Sleep and Cardiometabolic Health in Adults: Contributions of Lifestyle and Dietary Factors, Objective vs. Subjective Sleep, and Change in Sleep Habits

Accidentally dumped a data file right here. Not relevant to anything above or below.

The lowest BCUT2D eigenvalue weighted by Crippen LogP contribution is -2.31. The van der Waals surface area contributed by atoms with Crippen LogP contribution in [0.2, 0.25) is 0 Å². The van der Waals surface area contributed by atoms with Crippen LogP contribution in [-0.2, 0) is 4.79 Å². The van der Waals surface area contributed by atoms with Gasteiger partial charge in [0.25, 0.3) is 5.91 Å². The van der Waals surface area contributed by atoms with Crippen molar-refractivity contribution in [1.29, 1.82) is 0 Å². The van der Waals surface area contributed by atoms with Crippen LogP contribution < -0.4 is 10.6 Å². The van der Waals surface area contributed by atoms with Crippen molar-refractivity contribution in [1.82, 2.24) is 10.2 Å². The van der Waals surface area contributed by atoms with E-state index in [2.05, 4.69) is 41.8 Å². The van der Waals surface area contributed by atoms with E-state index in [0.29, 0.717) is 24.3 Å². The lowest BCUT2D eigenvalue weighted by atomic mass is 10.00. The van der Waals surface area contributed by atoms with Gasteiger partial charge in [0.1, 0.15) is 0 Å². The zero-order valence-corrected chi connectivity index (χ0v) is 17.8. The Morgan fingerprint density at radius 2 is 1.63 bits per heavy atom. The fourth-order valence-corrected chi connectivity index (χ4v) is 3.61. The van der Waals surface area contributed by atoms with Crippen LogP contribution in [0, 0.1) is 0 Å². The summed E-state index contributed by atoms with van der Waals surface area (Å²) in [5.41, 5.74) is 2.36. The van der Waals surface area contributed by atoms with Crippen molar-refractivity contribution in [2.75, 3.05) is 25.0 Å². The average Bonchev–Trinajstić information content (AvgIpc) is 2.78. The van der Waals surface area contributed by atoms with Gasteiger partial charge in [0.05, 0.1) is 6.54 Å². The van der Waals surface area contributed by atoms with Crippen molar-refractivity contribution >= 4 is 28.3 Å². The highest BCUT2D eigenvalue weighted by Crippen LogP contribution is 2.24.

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Sleep is necessary for cardiometabolic health, but compared to the 1980s, greater proportions of adults in developed countries are sleep deprived. The primary objectives of this dissertation were three-fold: i) to estimate the contributions of inflammation, oxidative stress, antioxidants, and physical activity levels to the causal relationships between sleep and cardiometabolic health; ii) to correlate objective vs. subjective measures of sleep, and determine if the correlations vary in subpopulations; and, iii) to estimate the risk of developing hypertension, diabetes, dyslipidemia and obesity due to changes in objectively measured sleep duration and efficiency in a 4 y follow-up. The US National Health and Nutritional Examination Survey and the Sleep Heart Health Study data were used. Mediation analyses, Pearsons correlations, and relative risk (RR) adjusting for age, sex, education, alcohol, smoking, marital status and body mass index were estimated. There are four important findings from this work. First, inflammation, oxidative stress, selected antioxidants, and lifestyle and moderate intensity activity levels contributed to some of the causal relationships between sleep and cardiometabolic health. Second, objective vs. subjective sleep measures correlates moderately but vary by sex, age, education, and obesity. Third, an increase in sleep duration increased the RR of developing hypertension by 29% in a 4 y follow-up. Finally, a decrease in sleep efficiency increased the RR of developing diabetes and dyslipidemia 57% and 65%, respectively. In summary, this work provides evidence that dietary and lifestyle factors lie on the causal pathway of several sleep and cardiometabolic health relationships, and thus explains their importance in cardiometabolic health. It also suggests adults perceive their sleep habits reasonably well, but co-morbidities and demographics affect their perception. This work also provides evidence that changes in sleep habits in a relatively short time increases the risk of developing hypertension, diabetes, and dyslipidemia. Therefore, optimizing the dietary habits, physical activity levels, and sleep behaviours can improve the cardiometabolic health of adults.